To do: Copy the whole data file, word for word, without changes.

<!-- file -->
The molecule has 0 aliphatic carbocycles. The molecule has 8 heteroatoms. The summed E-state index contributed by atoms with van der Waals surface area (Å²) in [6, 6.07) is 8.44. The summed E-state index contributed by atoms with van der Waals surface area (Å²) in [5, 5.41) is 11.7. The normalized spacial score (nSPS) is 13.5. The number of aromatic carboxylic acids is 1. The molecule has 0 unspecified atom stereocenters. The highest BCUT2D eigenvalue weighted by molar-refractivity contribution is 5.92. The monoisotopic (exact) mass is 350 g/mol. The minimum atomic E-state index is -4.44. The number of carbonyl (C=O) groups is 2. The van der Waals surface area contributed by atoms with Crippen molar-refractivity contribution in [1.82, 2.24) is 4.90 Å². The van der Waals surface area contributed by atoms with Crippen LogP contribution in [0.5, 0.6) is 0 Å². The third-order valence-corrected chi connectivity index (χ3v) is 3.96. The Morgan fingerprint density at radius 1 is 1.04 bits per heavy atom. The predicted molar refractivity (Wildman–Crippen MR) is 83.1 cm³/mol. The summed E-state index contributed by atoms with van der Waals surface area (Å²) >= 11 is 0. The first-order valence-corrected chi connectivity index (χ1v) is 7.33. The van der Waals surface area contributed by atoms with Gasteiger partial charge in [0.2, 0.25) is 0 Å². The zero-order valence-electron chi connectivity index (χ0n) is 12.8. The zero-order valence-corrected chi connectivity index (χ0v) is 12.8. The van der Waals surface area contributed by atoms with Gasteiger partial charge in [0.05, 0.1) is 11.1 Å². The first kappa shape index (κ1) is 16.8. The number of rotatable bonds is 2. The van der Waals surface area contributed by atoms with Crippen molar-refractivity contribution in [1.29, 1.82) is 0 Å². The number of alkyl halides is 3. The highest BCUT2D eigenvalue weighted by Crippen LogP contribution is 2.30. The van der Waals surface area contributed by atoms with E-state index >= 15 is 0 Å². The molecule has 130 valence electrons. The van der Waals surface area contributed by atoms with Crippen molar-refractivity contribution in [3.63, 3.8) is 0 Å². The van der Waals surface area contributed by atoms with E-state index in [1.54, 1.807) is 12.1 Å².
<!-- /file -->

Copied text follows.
The molecule has 0 aliphatic carbocycles. The molecule has 8 heteroatoms. The summed E-state index contributed by atoms with van der Waals surface area (Å²) in [6, 6.07) is 8.44. The summed E-state index contributed by atoms with van der Waals surface area (Å²) in [5, 5.41) is 11.7. The normalized spacial score (nSPS) is 13.5. The number of aromatic carboxylic acids is 1. The molecule has 0 unspecified atom stereocenters. The highest BCUT2D eigenvalue weighted by molar-refractivity contribution is 5.92. The monoisotopic (exact) mass is 350 g/mol. The minimum atomic E-state index is -4.44. The number of carbonyl (C=O) groups is 2. The van der Waals surface area contributed by atoms with Crippen molar-refractivity contribution in [1.82, 2.24) is 4.90 Å². The van der Waals surface area contributed by atoms with Crippen LogP contribution in [0.5, 0.6) is 0 Å². The third-order valence-corrected chi connectivity index (χ3v) is 3.96. The Morgan fingerprint density at radius 1 is 1.04 bits per heavy atom. The predicted molar refractivity (Wildman–Crippen MR) is 83.1 cm³/mol. The summed E-state index contributed by atoms with van der Waals surface area (Å²) >= 11 is 0. The first-order valence-corrected chi connectivity index (χ1v) is 7.33. The van der Waals surface area contributed by atoms with Gasteiger partial charge in [0.2, 0.25) is 0 Å². The zero-order valence-electron chi connectivity index (χ0n) is 12.8. The zero-order valence-corrected chi connectivity index (χ0v) is 12.8. The van der Waals surface area contributed by atoms with Gasteiger partial charge in [0.05, 0.1) is 11.1 Å². The first kappa shape index (κ1) is 16.8. The number of rotatable bonds is 2. The van der Waals surface area contributed by atoms with Crippen molar-refractivity contribution in [1.29, 1.82) is 0 Å². The number of alkyl halides is 3. The highest BCUT2D eigenvalue weighted by Crippen LogP contribution is 2.30. The van der Waals surface area contributed by atoms with E-state index >= 15 is 0 Å². The molecule has 130 valence electrons. The van der Waals surface area contributed by atoms with Crippen molar-refractivity contribution in [3.63, 3.8) is 0 Å². The van der Waals surface area contributed by atoms with E-state index in [1.54, 1.807) is 12.1 Å².